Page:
Plenty has happened in the case since Rachel’s post and interview first went live. In late May, U.S. District Court Judge Catherine D. Perry refused tattoo artist S. Victor Whitmill’s request to block the release of The Hangover 2 and its associated advertising — but, in a decision that surprised many legal observers, Judge Perry based her ruling on the harm that an injunction would have caused, and held that Whitmill had shown a “strong likelihood of success” on the merits of the case. Although it had averted the disaster scenario of a release-blocking injunction, Warners was skittish enough about the case to announce, roughly two weeks later, that it would be digitally scrubbing Ed Helms’ Tyson-inspired tattoo from the DVD release of the film. Finally, last week, the parties announced a settlement that would allow the tattoo to remain in place in all future versions and releases of the picture.

Even though the case is now settled, though, Rachel’s interview provides some interesting insights about the quirks of copyright law, the realities of high-stakes litigation, and the craziness that results when parties start arguing over ownership of the content of a person’s skin. We invite you to check it out:

Rachel Valadez


This Post Has No Comments.

Q&A: Is There a “Standard Form” I Can Use to “Attach” Myself to a Project?

Q: I’m a budding producer who wants to get a great script off the ground. I’m trying to fundraise, but the writer and potential director are both looking for money at the same time. I want to make sure I don’t get cut out of the package if the director’s rich uncle ponies up the full budget before I can. How can I attach myself as a producer without forcing the writer to option the script to me? Is there a standard “attachment” form?

A: As a producer you must attach yourself to every script, project, idea, concept, and fleeting thought that you come across, read about, or overhear. And if your attachment is not welcome, it’s their problem. Producers aren’t bothered by what others think, and they don’t need an invitation to go to a party. As a budding producer that’s what you should aspire to and hope to become one day. Get up early every day, go out there, and don’t come back until you attach yourself to something, a remake of a prequel to a sequel, a classified ad, an anonymous tweet, anything.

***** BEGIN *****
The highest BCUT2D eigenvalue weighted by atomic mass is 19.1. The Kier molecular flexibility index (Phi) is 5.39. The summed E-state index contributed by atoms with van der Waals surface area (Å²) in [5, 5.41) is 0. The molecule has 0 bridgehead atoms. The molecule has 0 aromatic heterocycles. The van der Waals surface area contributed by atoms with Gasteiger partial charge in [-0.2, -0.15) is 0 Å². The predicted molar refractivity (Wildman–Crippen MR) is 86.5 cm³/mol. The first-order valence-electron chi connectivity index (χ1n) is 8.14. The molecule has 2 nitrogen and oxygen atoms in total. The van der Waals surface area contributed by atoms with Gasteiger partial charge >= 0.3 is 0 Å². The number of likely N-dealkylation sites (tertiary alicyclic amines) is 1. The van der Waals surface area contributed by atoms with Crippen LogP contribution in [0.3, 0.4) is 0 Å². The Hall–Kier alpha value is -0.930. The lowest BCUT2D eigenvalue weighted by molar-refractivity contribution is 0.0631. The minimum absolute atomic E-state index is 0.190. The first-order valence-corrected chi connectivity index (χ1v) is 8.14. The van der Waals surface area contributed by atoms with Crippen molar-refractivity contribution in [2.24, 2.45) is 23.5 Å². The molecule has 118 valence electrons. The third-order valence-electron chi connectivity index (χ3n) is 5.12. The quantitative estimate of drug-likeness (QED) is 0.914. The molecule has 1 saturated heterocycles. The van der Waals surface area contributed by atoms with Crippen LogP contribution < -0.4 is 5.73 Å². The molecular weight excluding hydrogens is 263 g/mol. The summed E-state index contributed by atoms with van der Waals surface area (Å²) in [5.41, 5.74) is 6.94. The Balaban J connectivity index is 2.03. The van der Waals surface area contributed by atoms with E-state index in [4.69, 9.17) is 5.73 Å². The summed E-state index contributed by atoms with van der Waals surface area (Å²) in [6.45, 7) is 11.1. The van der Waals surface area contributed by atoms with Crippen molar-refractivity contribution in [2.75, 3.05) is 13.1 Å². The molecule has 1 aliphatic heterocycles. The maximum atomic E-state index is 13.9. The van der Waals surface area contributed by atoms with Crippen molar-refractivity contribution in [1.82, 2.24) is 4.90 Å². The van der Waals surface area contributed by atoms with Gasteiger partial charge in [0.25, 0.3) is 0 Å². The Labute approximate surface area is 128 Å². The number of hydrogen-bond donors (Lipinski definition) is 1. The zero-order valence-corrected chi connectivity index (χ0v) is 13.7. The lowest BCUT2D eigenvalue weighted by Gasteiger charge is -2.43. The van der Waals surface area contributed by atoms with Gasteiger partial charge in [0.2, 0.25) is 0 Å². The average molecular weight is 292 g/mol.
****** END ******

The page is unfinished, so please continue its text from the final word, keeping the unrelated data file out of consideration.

There are many “standard” attachment forms. The only standard thing about them is that they all say different things. Using a form to make a deal is a lot like randomly typing a lot of words on a page and then signing it. In either case, you won’t know what the deal is or even if there is a deal. Continue reading the full story . . . »


This Post Has 1 Comment.

Law Law Land’s Aaron Moss on Barely Legal Radio

Last week, our very own Aaron Moss broke down the recent spat between Best Buy and Newegg.com, which began when Newegg ran a new TV commercial in which, as Best Buy puts it, “a fake Best Buy employee is depicted as being slovenly and uninformed about computer products.” (Scathing!) Aaron’s post caught the eye of radio host Joe Escalante, whose glittering resume also includes entries such as “bassist of punk rock group the Vandals,” “entertainment lawyer,” “network television executive,” “filmmaker,” and — most importantly, of course — “long-time Law Law Land reader.” And Joe kindly invited Aaron to discuss the issue further on last week’s episode of Barely Legal Radio. You can listen to that interview here:

Part 1 of 2:

Part 2 of 2:

If you haven’t checked it out, Barely Legal Radio is Joe’s weekly take on entertainment law issues. The show looks at hot news stories, provides free answers to live and pre-submitted viewer questions, and is the perfect airwave-based complement to the written analysis you find here at Law Law Land. Plus, Joe is clearly a man of distinguished taste and judgment, having previously invited our own Rachel Valadez on his show to discuss her post about the Mike Tyson/Hangover 2 face tattoo lawsuit.

Barely Legal Radio airs on Sundays at 5 pm on KTLK AM 1150 in Los Angeles, Fridays at 11 am PST on Indie1031.com, and Fridays at 2 pm PST on weezer.com. Continue reading the full story . . . »


This Post Has No Comments.